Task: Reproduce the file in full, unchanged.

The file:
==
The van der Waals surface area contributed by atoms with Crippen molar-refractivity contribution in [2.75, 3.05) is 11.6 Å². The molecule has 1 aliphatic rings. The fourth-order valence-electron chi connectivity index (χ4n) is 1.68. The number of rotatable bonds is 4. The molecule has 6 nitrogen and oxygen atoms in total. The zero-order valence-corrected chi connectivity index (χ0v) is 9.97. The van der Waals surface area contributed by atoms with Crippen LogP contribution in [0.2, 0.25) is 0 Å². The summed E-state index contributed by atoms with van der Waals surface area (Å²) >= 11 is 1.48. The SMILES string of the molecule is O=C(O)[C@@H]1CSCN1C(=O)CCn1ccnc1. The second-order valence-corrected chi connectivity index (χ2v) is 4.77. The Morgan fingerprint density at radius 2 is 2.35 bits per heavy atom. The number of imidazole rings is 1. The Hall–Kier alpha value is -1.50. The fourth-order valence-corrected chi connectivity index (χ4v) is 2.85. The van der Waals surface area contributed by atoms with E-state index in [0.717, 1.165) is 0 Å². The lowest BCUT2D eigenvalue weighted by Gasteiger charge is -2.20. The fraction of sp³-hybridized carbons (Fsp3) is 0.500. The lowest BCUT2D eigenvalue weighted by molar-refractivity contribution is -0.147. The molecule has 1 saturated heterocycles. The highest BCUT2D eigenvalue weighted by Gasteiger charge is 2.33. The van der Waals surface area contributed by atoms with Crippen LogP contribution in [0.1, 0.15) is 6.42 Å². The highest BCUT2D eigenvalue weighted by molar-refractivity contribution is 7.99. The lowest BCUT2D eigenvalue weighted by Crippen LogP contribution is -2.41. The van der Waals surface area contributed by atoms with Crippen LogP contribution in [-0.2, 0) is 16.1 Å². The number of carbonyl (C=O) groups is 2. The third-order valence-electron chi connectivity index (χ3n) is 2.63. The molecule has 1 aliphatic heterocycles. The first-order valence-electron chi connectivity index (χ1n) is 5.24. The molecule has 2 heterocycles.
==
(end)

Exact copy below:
The van der Waals surface area contributed by atoms with Crippen molar-refractivity contribution in [2.75, 3.05) is 11.6 Å². The molecule has 1 aliphatic rings. The fourth-order valence-electron chi connectivity index (χ4n) is 1.68. The number of rotatable bonds is 4. The molecule has 6 nitrogen and oxygen atoms in total. The zero-order valence-corrected chi connectivity index (χ0v) is 9.97. The van der Waals surface area contributed by atoms with Crippen LogP contribution in [0.2, 0.25) is 0 Å². The summed E-state index contributed by atoms with van der Waals surface area (Å²) >= 11 is 1.48. The SMILES string of the molecule is O=C(O)[C@@H]1CSCN1C(=O)CCn1ccnc1. The second-order valence-corrected chi connectivity index (χ2v) is 4.77. The Morgan fingerprint density at radius 2 is 2.35 bits per heavy atom. The number of imidazole rings is 1. The Hall–Kier alpha value is -1.50. The fourth-order valence-corrected chi connectivity index (χ4v) is 2.85. The van der Waals surface area contributed by atoms with E-state index in [0.717, 1.165) is 0 Å². The lowest BCUT2D eigenvalue weighted by Gasteiger charge is -2.20. The fraction of sp³-hybridized carbons (Fsp3) is 0.500. The lowest BCUT2D eigenvalue weighted by molar-refractivity contribution is -0.147. The molecule has 1 saturated heterocycles. The highest BCUT2D eigenvalue weighted by Gasteiger charge is 2.33. The van der Waals surface area contributed by atoms with Crippen LogP contribution in [0.1, 0.15) is 6.42 Å². The highest BCUT2D eigenvalue weighted by molar-refractivity contribution is 7.99. The lowest BCUT2D eigenvalue weighted by Crippen LogP contribution is -2.41. The van der Waals surface area contributed by atoms with Crippen LogP contribution in [-0.2, 0) is 16.1 Å². The number of carbonyl (C=O) groups is 2. The third-order valence-electron chi connectivity index (χ3n) is 2.63. The molecule has 1 aliphatic heterocycles. The first-order valence-electron chi connectivity index (χ1n) is 5.24. The molecule has 2 heterocycles.